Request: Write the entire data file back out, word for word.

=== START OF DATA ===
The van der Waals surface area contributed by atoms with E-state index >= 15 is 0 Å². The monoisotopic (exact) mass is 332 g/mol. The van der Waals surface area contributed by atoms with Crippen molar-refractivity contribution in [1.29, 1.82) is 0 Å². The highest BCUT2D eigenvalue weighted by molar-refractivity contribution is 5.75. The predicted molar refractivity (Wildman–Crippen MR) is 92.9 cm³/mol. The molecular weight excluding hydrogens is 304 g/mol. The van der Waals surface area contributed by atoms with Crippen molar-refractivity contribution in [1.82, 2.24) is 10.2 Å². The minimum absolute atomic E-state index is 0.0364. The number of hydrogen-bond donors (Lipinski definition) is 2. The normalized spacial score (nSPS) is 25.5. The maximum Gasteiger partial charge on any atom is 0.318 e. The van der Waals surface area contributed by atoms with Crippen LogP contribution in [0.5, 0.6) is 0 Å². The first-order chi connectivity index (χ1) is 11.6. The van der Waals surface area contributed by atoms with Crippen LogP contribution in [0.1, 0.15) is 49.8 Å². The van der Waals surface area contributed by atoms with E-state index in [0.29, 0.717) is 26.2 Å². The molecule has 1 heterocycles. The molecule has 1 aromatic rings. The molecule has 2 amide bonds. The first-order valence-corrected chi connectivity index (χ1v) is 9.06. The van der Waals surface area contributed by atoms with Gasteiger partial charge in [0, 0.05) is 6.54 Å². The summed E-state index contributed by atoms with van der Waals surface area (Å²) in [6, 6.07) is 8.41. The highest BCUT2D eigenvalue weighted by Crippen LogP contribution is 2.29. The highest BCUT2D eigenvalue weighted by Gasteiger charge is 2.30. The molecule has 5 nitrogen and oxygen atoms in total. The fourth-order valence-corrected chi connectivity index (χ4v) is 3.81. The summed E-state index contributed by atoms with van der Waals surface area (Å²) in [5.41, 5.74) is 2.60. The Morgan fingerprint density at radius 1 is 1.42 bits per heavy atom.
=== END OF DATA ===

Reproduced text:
The van der Waals surface area contributed by atoms with E-state index >= 15 is 0 Å². The monoisotopic (exact) mass is 332 g/mol. The van der Waals surface area contributed by atoms with Crippen molar-refractivity contribution in [1.29, 1.82) is 0 Å². The highest BCUT2D eigenvalue weighted by molar-refractivity contribution is 5.75. The predicted molar refractivity (Wildman–Crippen MR) is 92.9 cm³/mol. The molecular weight excluding hydrogens is 304 g/mol. The van der Waals surface area contributed by atoms with Crippen molar-refractivity contribution in [1.82, 2.24) is 10.2 Å². The minimum absolute atomic E-state index is 0.0364. The number of hydrogen-bond donors (Lipinski definition) is 2. The normalized spacial score (nSPS) is 25.5. The maximum Gasteiger partial charge on any atom is 0.318 e. The van der Waals surface area contributed by atoms with Crippen LogP contribution in [0.5, 0.6) is 0 Å². The first-order chi connectivity index (χ1) is 11.6. The van der Waals surface area contributed by atoms with Crippen LogP contribution in [0.1, 0.15) is 49.8 Å². The van der Waals surface area contributed by atoms with E-state index in [0.29, 0.717) is 26.2 Å². The molecule has 1 heterocycles. The molecule has 1 aromatic rings. The molecule has 2 amide bonds. The first-order valence-corrected chi connectivity index (χ1v) is 9.06. The van der Waals surface area contributed by atoms with Gasteiger partial charge in [0, 0.05) is 6.54 Å². The summed E-state index contributed by atoms with van der Waals surface area (Å²) in [6, 6.07) is 8.41. The highest BCUT2D eigenvalue weighted by Crippen LogP contribution is 2.29. The highest BCUT2D eigenvalue weighted by Gasteiger charge is 2.30. The molecule has 5 nitrogen and oxygen atoms in total. The fourth-order valence-corrected chi connectivity index (χ4v) is 3.81. The summed E-state index contributed by atoms with van der Waals surface area (Å²) in [5.41, 5.74) is 2.60. The Morgan fingerprint density at radius 1 is 1.42 bits per heavy atom.